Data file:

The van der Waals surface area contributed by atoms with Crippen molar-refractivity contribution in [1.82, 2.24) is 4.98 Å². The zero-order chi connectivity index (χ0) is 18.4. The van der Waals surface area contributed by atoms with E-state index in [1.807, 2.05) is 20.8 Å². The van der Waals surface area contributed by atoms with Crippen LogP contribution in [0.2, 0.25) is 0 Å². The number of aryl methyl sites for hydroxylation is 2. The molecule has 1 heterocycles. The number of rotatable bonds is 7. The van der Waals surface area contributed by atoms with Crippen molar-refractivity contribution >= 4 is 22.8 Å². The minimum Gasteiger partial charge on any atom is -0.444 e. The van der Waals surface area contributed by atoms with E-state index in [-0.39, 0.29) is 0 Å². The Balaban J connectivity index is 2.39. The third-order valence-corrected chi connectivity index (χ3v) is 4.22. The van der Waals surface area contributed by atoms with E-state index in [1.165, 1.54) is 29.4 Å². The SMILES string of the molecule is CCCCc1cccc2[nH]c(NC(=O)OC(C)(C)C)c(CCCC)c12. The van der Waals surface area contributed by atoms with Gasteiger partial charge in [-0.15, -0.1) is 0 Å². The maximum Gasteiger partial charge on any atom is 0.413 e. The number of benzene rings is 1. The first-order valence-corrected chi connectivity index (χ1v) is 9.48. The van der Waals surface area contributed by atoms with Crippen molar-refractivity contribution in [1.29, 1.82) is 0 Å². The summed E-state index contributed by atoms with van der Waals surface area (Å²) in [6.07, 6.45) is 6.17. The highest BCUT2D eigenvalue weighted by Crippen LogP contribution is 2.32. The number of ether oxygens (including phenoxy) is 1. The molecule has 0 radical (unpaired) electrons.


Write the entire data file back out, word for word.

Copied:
The van der Waals surface area contributed by atoms with Crippen molar-refractivity contribution in [1.82, 2.24) is 4.98 Å². The zero-order chi connectivity index (χ0) is 18.4. The van der Waals surface area contributed by atoms with E-state index in [1.807, 2.05) is 20.8 Å². The van der Waals surface area contributed by atoms with Crippen LogP contribution in [0.2, 0.25) is 0 Å². The number of aryl methyl sites for hydroxylation is 2. The molecule has 1 heterocycles. The number of rotatable bonds is 7. The van der Waals surface area contributed by atoms with Crippen molar-refractivity contribution >= 4 is 22.8 Å². The minimum Gasteiger partial charge on any atom is -0.444 e. The van der Waals surface area contributed by atoms with E-state index in [-0.39, 0.29) is 0 Å². The Balaban J connectivity index is 2.39. The third-order valence-corrected chi connectivity index (χ3v) is 4.22. The van der Waals surface area contributed by atoms with E-state index in [1.165, 1.54) is 29.4 Å². The SMILES string of the molecule is CCCCc1cccc2[nH]c(NC(=O)OC(C)(C)C)c(CCCC)c12. The van der Waals surface area contributed by atoms with Gasteiger partial charge in [-0.15, -0.1) is 0 Å². The maximum Gasteiger partial charge on any atom is 0.413 e. The number of benzene rings is 1. The first-order valence-corrected chi connectivity index (χ1v) is 9.48. The van der Waals surface area contributed by atoms with Crippen molar-refractivity contribution in [1.29, 1.82) is 0 Å². The summed E-state index contributed by atoms with van der Waals surface area (Å²) in [6.07, 6.45) is 6.17. The highest BCUT2D eigenvalue weighted by Crippen LogP contribution is 2.32. The number of ether oxygens (including phenoxy) is 1. The molecule has 0 radical (unpaired) electrons.